Chapter 2 - Canadian Legal System.docx

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Department
Marketing and Consumer Studies
Course
MCS 3040
Professor
Joseph Radocchia
Semester
Summer

Description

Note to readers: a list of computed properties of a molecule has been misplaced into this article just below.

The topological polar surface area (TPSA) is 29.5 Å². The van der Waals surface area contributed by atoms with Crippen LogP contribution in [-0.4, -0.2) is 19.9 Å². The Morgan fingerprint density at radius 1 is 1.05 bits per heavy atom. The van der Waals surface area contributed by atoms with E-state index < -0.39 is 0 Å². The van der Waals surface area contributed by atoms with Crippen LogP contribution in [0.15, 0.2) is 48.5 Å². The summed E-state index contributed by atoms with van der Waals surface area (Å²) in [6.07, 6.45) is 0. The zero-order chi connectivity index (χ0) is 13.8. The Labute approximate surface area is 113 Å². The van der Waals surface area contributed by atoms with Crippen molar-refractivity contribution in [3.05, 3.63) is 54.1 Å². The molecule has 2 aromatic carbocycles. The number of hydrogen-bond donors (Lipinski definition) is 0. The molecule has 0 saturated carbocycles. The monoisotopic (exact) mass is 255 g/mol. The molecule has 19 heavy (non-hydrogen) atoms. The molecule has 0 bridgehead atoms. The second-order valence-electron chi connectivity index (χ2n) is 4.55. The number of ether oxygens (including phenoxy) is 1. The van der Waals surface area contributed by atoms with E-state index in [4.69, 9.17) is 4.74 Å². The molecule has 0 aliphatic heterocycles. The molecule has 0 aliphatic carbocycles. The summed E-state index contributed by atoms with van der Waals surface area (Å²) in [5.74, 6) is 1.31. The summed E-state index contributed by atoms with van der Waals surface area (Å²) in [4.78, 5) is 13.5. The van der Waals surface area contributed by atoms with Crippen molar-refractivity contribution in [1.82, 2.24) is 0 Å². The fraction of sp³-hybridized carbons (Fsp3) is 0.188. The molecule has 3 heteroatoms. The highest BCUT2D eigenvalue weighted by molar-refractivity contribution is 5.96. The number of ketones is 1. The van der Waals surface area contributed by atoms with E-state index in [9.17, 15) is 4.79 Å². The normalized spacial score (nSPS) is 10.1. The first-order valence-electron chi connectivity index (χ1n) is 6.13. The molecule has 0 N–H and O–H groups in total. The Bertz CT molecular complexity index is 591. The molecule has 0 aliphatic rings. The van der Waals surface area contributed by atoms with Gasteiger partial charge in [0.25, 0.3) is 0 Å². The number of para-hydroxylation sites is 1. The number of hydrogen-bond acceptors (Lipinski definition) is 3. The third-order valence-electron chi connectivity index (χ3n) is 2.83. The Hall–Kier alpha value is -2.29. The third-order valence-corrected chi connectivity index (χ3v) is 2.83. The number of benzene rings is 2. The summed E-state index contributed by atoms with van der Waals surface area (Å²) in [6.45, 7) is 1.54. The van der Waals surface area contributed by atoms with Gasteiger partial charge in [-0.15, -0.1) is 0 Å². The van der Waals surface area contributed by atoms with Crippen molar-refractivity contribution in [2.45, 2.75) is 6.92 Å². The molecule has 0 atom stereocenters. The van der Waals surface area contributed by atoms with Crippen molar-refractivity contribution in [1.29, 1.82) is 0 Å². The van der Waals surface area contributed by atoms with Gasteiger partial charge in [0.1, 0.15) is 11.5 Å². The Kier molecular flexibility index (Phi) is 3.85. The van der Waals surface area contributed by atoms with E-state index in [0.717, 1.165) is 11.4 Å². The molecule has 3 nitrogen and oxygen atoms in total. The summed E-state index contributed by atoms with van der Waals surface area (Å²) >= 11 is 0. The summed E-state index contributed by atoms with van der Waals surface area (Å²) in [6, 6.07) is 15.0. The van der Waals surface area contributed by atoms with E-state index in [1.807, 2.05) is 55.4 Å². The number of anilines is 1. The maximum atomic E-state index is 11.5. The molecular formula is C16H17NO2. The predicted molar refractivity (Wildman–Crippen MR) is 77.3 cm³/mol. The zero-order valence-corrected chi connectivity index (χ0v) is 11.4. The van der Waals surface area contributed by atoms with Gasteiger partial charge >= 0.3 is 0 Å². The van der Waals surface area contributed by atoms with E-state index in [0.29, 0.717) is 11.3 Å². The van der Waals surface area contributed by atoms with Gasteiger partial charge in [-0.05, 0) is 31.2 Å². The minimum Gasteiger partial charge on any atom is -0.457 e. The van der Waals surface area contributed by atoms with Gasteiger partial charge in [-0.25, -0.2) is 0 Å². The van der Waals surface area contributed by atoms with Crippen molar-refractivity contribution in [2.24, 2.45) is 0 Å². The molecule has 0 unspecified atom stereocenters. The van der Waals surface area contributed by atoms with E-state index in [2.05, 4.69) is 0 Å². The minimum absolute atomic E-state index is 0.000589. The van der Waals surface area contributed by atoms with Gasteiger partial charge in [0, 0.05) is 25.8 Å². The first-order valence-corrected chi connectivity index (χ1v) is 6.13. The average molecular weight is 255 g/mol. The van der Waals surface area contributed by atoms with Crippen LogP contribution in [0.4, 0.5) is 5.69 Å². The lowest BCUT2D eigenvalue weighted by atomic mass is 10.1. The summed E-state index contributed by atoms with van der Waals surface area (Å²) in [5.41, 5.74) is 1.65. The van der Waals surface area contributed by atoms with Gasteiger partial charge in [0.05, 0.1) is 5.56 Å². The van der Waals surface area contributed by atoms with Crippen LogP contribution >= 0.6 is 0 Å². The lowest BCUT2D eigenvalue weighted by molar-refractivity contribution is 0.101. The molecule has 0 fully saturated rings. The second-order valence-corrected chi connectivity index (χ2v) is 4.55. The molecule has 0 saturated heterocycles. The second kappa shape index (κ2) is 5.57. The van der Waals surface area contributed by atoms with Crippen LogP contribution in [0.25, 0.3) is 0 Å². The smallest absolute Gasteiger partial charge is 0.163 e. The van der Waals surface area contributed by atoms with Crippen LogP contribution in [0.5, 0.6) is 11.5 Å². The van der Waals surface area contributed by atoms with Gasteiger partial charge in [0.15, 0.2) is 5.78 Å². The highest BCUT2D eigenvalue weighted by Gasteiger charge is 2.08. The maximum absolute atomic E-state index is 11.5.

Chapter 2: The Canadian Legal System - Statement of claim: a document setting out the basis for a legal complaints - The Canadian legal system is the machinery that comprises and regulates government - Government is divided into three branches: o Legislative Branch: creates law in the form of statutes and regulations o Executive Branch: formulates and implements government policy and law o Judicial Branch: adjudicates on disputes - Government policy: the central ideas or principles that guide government in its work, including the kind of laws it passes - Constitutional Law: the supreme law of Canada that constrains and controls how the branches of government exercise power. It is also charged with uploading the values of a nation. These values are tied to the political philosophy known as liberalism. - Liberalism: a political philosophy that elevates individual freedom and autonomy as its key organizing value. - Canadian Legal System: the machinery that comprises and governs the legislative, executive and judicial branches of government - The legislative branch of government passes laws that impact on businesses operations o Ex: When the govt enacts a law, failure to comply can result in fines or other penalties, such as foreclosure of the business - The executive branch implements and generates policy that may be directed at business. o Ex: General Motors has a corporate and environmental affairs department charged with monitoring govt policy as well as tracking and contributing to debates over public policy - The judicial branch provides rules that resolve existing legal conflicts but also impact on future disputes o Ex: The Supreme Court of Canadas determination of whether commercial expression is protecting speech under the Canadian Charter of Rights and Freedoms has an impact on any number of industries, from cigarette producers to toy manufacturers Rothmans challenge to the Tobacco Control Act involves all 3 branches - The legislative branch passes the law to which Rothman objects - The executive branch formulated and advanced the govt policy that led to the legislation being enacted - The judicial branch, by applying constitutional law, will determine whether Rothmans objections to the law are valid or not The Canadian Constitution - The Canadian Constitution is not contained in one document it is located in a variety of places, both legislative and political, written and unwritten - This means that the Constitution is not always specific, but it also means that the Constitution can more easily grow to resolve questions or issues related to govt - Constitution Act (1867): o contains the written elements of the constitution o divides legislative power b/w the federal and provincial govts - The Canadian Charter of Rights and Freedoms: identifies rights and freedoms that are guaranteed in Canada - Relevant decisions by judges concerning constitutional law also form part of the Constitution - Constitutional Conventions: o important rules that are not enforceable by a court of law but that practically determine or constraint how a given power is exercised o code of ethics that governs out political processes o they are in place b/c historically, politicians have agreed to abide by them - Canadian Constitution also attends to a number of other matters: o Admission of new provinces and territories to Canada o Provisions for amending the Constitution o Autonomy from the United Kingdom Parliament o Provides for the 3 branches of govt (legislative, executive, judicial) The Legislative Branch of Government - Legislative branch: the branch of government that creates statute law - Statute law: formal, written laws created or enacted by the legislative branch of govt. Ex of statute law: the Criminal Code of Canada, which prohibits a variety of offenses, such as assault, fraud, and theft - The three levels of govt: federal, provincial, municipal, make legislation in Canada - Parliament = the federal legislative branch, comprises the House of Commons and the Senate - In order for legislation to become law, it must first pass through the House of Commons and then the Senate - Senate = the change of sober second thought b/c the Senate assess the work of the House of Commons - Each province has a law making body. Ex: In BC = the Legislative Assembly, in Nova Scotia = House of Assembly. - At the provincial level, there is no Senate or upper house - Municipalities are created by provincial legislation, have legislative bodies often called city councils their power is delegated to them by the province they are in Statute Law and Jurisdiction - The Constitution, through the Constitution Act, 1867, dictates whether each level of govt can make a given law or not - Expressed in legal language, each level of govt has the jurisdiction to pass laws within its proper authority or sphere - Jurisdiction: the power that a given level of govt has to enact laws- Canada is a federal state, which means that the governmental power is split b/w the central, national authority (the federal govt) and the regional authorities (provincial govts). - Federal govt also empowers territorial govts to engage in a form of limited self- government. The provincial govts in turn empower municipal govts to legislate in specifically defined areas. - The Constitution specifies that the federal govt has jurisdiction over criminal law, which includes the power to define new crimes, provide penalties for breaches to the criminal law, and pass laws with the purpose of protecting the public - Since the criminal laws fall under federal jurisdiction, there is a Criminal Code of Canada, but there are no provincial criminal codes The federal govt has exclusive jurisdiction over criminal law Exclusive jurisdiction: jurisdiction that one level of govt holds entirely on its own and not on a shared basis with another level Sometimes the federal and provincial govt has shared or concurrent jurisdiction Concurrent jurisdiction: jurisdiction that is shared b/w levels of govt This means that the area being regulated does not fall neatly into the federal or provincial jurisdictions, but straddles both of them. Ex: public health has both federal and provincial govt legislation Does the provincial govt have jurisdiction to pass a law such as the one in Saskatchewan that prohib